SALT LAKE CITY — The Utah House on Thursday passed most of the major ethics bills to be considered this session, including a proposed constitutional amendment that would set up an independent ethics commission.
However, in debate over HJR15 it became apparent that should Utahns adopt the commission amendment in November, only lawmakers themselves could say how that commission operates.
And that idea is severely criticized by supporters of a citizen initiative that, while dealing with a number of ethics concerns, seeks at its core an independent ethics commission. The Utahns for Ethical Government initiative details how the commission would be set up, as well as its standards and operations.
Kim Burningham, chairman of Utahns for Ethical Government, said, "I believe that the state Capitol is 'our house.' That is, it belongs to the citizens." But legislators are trying to take that away, he said.
"The Constitution provides that the people can make rules on legislative ethics by initiative. This is an important check and balance, providing for citizen watchdogs for legislative abuses. The amendment sponsored by (House Speaker Dave Clark, R-Santa Clara), "if I understood the comments made in the debate correctly, will do away with this sacred right where the people govern their own house and make rules regulating the conduct of their own legislators."
But Clark and lawmakers from both parties disagreed.
Clark said putting an independent ethics commission into the state Constitution "enshrines it" forever, and it can't be repealed by the Legislature alone, as it could be if it was just in law, as the initiative would do.
A companion piece of legislation, SJR3, would put into legislative rules how the commission sought by the Legislature would operate. The resolution is expected to have a committee hearing Monday.
And the amendment/rule combination is at the heart of the current debate, because it appears that such a combination would take citizen initiatives out of any changes to the ethics hearing process, and could have even deeper consequences. For instance, it calls into question whether any legislative rule dealing with conflicts of interests, code of conduct or any other matter, could be changed by citizen initiative.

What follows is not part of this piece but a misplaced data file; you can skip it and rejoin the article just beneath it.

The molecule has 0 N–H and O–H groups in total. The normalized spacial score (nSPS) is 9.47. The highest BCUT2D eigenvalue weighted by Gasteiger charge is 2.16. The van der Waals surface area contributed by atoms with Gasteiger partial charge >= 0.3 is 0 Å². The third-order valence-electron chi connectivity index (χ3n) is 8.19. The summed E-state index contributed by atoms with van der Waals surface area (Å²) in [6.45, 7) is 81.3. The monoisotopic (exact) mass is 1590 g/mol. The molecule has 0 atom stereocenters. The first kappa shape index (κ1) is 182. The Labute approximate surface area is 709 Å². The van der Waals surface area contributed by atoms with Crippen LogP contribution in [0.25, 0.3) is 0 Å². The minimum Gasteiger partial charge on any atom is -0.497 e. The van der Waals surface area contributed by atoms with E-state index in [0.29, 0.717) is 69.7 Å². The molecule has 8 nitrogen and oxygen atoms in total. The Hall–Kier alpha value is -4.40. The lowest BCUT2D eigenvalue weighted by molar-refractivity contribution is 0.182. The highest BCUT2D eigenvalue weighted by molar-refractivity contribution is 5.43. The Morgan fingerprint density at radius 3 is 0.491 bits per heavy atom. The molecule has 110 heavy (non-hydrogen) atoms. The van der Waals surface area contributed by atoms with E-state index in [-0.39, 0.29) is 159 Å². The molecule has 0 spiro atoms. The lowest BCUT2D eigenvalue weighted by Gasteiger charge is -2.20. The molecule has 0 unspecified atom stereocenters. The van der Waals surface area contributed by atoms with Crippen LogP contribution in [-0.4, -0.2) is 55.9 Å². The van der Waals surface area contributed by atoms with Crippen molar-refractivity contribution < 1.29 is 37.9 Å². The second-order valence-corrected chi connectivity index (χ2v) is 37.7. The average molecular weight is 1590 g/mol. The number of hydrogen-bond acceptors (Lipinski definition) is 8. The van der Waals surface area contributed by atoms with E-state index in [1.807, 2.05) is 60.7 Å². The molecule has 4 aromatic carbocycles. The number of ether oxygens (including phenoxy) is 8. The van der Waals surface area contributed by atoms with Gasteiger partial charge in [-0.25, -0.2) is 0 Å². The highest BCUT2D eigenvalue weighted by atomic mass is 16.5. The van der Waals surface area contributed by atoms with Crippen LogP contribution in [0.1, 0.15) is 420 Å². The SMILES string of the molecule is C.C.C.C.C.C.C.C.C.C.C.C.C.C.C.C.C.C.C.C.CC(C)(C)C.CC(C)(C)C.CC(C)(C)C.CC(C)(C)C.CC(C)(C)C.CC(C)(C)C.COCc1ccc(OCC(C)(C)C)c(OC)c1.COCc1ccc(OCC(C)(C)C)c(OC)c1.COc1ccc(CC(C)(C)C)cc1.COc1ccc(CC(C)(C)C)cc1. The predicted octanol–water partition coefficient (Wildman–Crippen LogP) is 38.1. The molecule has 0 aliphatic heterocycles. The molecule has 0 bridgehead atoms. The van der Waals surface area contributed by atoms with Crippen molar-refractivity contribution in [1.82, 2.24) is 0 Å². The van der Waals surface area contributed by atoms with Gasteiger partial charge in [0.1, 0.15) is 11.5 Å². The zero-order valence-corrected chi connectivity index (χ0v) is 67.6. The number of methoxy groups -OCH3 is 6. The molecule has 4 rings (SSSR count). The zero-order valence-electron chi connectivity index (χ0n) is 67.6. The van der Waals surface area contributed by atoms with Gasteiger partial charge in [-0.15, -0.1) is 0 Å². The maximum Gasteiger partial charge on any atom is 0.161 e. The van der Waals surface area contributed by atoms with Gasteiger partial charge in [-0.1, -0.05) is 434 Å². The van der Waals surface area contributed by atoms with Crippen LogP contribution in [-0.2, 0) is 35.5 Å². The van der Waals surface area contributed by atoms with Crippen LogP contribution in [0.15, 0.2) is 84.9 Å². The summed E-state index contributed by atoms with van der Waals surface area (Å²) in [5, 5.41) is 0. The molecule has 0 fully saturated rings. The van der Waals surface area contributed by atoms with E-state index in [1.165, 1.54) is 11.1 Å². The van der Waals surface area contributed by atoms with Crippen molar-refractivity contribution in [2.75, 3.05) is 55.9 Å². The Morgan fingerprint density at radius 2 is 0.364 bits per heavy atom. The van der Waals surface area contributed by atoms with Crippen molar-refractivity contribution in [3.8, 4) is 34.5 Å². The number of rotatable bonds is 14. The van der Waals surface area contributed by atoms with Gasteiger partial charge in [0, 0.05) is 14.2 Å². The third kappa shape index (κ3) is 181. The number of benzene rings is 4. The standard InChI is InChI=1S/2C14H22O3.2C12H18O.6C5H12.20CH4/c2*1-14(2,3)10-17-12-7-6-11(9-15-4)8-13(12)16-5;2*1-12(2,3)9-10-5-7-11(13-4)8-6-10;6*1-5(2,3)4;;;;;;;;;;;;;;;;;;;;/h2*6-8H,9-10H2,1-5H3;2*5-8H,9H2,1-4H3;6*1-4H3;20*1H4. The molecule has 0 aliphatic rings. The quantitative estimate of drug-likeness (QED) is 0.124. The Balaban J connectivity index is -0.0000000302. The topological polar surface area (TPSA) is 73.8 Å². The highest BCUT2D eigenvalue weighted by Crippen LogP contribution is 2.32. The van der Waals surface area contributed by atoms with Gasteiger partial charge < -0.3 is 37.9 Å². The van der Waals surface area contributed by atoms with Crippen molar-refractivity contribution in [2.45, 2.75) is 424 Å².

Even some Democratic representatives who earlier had questioned the amendment/rule tactic were on board Thursday.
Rep. Brian King, D-Salt Lake, an attorney who sat on the Interim Ethics Study Committee, which debated the merits of an independent ethics commission last summer, said he believes adopting commission operations in rule stops dead the Utahns for Ethical Government's commission in law. And upon reflection, King agrees with that.
Because the state Constitution says legislators themselves will decide the qualifications of their own members, and alone can discipline them, residents should not be able to change that process, King said.
Ultimately, it may take a Utah Supreme Court decision as to whether residents can change legislative rule by initiative.
But, said Burningham, it is unfortunate that legislators would thumb their noses at Utahns this way.
"I'm very troubled," added Burningham, "that legislators would deny citizens their right to decide legislative ethics."
Rep. Sheryl Allen, R-Bountiful, said it is important to her that other parts of the Utahns for Ethical Government initiative, including a strict legislative code of ethics, can be imposed by voters.
"We should walk carefully," she said. The state Constitution guarantees that citizens can seek redress to legislative inaction, or improper action, through the initiative process. And that citizen right "must be honored" by the Legislature, even though lawmakers have already made it "extraordinarily difficult" to get enough voter signatures to get a measure on the ballot.
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